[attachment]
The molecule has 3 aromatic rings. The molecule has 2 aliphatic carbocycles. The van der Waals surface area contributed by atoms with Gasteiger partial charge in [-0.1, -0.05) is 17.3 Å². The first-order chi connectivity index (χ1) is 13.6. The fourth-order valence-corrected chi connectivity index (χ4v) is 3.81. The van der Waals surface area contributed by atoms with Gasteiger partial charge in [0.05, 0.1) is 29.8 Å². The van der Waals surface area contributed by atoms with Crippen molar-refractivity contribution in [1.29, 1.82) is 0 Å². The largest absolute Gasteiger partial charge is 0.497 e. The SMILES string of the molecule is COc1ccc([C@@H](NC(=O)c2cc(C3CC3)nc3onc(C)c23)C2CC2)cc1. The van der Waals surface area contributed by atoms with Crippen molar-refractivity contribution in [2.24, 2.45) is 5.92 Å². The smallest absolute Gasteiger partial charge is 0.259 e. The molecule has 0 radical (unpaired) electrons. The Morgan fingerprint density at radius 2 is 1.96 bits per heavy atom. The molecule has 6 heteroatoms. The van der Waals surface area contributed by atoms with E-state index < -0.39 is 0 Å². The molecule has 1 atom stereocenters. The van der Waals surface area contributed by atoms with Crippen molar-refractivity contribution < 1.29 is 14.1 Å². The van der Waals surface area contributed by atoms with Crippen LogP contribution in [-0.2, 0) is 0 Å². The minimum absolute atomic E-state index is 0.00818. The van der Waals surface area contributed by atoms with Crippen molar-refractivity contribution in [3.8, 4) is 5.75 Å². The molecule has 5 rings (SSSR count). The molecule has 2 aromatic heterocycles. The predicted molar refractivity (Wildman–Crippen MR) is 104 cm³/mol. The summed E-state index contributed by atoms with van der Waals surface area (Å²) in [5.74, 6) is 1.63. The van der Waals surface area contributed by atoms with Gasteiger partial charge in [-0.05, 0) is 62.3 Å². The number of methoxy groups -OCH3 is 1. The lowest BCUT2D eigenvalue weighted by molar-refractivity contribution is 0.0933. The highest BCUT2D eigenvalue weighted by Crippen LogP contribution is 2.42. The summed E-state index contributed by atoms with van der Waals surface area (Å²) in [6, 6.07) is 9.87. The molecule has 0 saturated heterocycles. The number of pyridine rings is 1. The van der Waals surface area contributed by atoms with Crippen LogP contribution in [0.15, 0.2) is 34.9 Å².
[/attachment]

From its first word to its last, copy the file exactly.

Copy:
The molecule has 3 aromatic rings. The molecule has 2 aliphatic carbocycles. The van der Waals surface area contributed by atoms with Gasteiger partial charge in [-0.1, -0.05) is 17.3 Å². The first-order chi connectivity index (χ1) is 13.6. The fourth-order valence-corrected chi connectivity index (χ4v) is 3.81. The van der Waals surface area contributed by atoms with Gasteiger partial charge in [0.05, 0.1) is 29.8 Å². The van der Waals surface area contributed by atoms with Crippen molar-refractivity contribution in [1.29, 1.82) is 0 Å². The largest absolute Gasteiger partial charge is 0.497 e. The SMILES string of the molecule is COc1ccc([C@@H](NC(=O)c2cc(C3CC3)nc3onc(C)c23)C2CC2)cc1. The van der Waals surface area contributed by atoms with Crippen molar-refractivity contribution in [2.24, 2.45) is 5.92 Å². The smallest absolute Gasteiger partial charge is 0.259 e. The molecule has 0 radical (unpaired) electrons. The Morgan fingerprint density at radius 2 is 1.96 bits per heavy atom. The molecule has 6 heteroatoms. The van der Waals surface area contributed by atoms with E-state index < -0.39 is 0 Å². The molecule has 1 atom stereocenters. The van der Waals surface area contributed by atoms with Crippen molar-refractivity contribution < 1.29 is 14.1 Å². The van der Waals surface area contributed by atoms with Crippen LogP contribution in [-0.2, 0) is 0 Å². The minimum absolute atomic E-state index is 0.00818. The van der Waals surface area contributed by atoms with Crippen molar-refractivity contribution in [3.8, 4) is 5.75 Å². The molecule has 5 rings (SSSR count). The molecule has 2 aromatic heterocycles. The predicted molar refractivity (Wildman–Crippen MR) is 104 cm³/mol. The summed E-state index contributed by atoms with van der Waals surface area (Å²) in [5.74, 6) is 1.63. The van der Waals surface area contributed by atoms with Gasteiger partial charge in [-0.05, 0) is 62.3 Å². The number of methoxy groups -OCH3 is 1. The lowest BCUT2D eigenvalue weighted by molar-refractivity contribution is 0.0933. The highest BCUT2D eigenvalue weighted by Crippen LogP contribution is 2.42. The summed E-state index contributed by atoms with van der Waals surface area (Å²) in [6, 6.07) is 9.87. The molecule has 0 saturated heterocycles. The number of pyridine rings is 1. The van der Waals surface area contributed by atoms with Crippen LogP contribution in [0.15, 0.2) is 34.9 Å².